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Report: Abramson salary was $84,000 less than her male predecessor

Brad Barket Getty Images Entertainment

The New York Times paid ousted editor Jill Abramson a lower salary than the male editors who had previously held her position, the New Yorker reported Thursday evening.

The salary figure follows earlier reports that Abramson lost her post as the Times' executive editor after confronting other executives about earning less than her predecessor, Bill Keller.

In the New Yorker article, Ken Auletta cites the dispute over pay as one factor in "fraught relationship" between Abramson and New York Times publisher Arthur O. Sulzberger, Jr. Auletta included specific salary figures, suggesting that Abramson initially earned $84,000 less than her predecessor, Bill Keller:

As executive editor, Abramson’s starting salary in 2011 was $475,000, compared to Keller’s salary that year, $559,000. Her salary was raised to $503,000, and—only after she protested—was raised again to $525,000. She learned that her salary as managing editor, $398,000, was less than that of a male managing editor for news operations, John Geddes. She also learned that her salary as Washington bureau chief, from 2000 to 2003, was a hundred thousand dollars less than that of her predecessor in that position, Phil Taubman.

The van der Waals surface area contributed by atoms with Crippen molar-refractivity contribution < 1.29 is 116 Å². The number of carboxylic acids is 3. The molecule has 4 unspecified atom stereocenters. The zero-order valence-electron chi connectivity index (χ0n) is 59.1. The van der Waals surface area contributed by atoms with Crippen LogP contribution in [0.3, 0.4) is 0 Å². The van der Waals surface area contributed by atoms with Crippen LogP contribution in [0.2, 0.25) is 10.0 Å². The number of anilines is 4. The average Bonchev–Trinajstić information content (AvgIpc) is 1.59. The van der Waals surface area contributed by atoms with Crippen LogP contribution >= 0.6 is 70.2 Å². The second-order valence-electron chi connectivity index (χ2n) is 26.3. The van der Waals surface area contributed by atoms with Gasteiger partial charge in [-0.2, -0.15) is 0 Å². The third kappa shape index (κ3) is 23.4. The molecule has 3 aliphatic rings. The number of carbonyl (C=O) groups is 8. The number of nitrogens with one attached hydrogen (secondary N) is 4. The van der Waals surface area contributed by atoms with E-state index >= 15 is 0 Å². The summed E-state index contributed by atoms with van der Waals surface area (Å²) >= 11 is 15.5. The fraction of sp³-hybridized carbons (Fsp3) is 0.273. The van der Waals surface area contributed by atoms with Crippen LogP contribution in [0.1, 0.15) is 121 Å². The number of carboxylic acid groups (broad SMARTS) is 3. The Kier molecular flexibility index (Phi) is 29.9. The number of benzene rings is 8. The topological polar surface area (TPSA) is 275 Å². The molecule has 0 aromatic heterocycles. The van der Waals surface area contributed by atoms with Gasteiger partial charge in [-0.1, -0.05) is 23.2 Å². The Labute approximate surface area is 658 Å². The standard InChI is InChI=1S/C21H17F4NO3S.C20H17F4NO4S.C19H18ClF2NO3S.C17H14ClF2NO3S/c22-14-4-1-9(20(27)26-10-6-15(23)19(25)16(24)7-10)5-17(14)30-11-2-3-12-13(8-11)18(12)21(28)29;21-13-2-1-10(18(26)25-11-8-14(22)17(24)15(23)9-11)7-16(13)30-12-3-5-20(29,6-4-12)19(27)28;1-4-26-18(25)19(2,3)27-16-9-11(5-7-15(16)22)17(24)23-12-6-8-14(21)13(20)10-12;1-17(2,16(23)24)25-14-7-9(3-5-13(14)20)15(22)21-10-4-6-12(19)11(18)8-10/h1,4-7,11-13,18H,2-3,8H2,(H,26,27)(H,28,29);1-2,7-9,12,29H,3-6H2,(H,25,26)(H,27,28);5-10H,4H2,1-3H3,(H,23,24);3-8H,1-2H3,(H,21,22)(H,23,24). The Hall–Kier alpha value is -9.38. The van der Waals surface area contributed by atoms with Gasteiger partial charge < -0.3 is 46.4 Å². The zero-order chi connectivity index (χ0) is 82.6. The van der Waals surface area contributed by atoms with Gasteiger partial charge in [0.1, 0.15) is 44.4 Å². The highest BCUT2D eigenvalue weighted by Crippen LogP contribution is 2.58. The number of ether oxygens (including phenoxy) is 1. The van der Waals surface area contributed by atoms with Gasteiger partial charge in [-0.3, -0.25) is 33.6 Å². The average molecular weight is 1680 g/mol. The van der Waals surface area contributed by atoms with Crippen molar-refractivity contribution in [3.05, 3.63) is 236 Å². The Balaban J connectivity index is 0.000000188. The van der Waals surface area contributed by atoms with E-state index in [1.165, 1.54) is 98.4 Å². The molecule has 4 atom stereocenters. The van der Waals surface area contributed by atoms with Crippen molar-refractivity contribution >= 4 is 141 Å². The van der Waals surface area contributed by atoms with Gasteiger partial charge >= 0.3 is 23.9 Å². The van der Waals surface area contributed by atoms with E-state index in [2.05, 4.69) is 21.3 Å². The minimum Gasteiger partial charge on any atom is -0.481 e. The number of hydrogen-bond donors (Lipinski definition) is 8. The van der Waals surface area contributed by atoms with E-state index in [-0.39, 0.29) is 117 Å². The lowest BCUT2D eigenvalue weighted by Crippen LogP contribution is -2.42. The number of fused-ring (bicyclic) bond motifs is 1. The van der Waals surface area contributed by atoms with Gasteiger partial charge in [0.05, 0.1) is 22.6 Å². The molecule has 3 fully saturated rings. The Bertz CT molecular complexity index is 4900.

A spokeswoman for the Times cautioned Auletta "that one shouldn't look at salary but, rather, at total compensation, which includes, she said, any bonuses, stock grants, and other long-term incentives."

For what its worth, Auletta doesn't seem fully convinced by this explanation:

It is hard to know how to parse this without more numbers from the Times. For instance, did Abramson's compensation pass Keller's because the Times' stock price rose? Because her bonuses came in up years and his in down years? Because she received a lump-sum long-term payment and he didn't?

And, if she was wrong, why would Mark Thompson agree, after her protest, to sweeten her compensation from $503,000 to $525,000?

The Times has previously issued a statement to Politico saying that Abramson's "total compensation" was not less than Keller's, noting that "Her pension benefit, like all Times employees, is based on her years of service and compensation. The pension benefit was frozen in 2009."

See more on Jill Abramson and the New York Times here.

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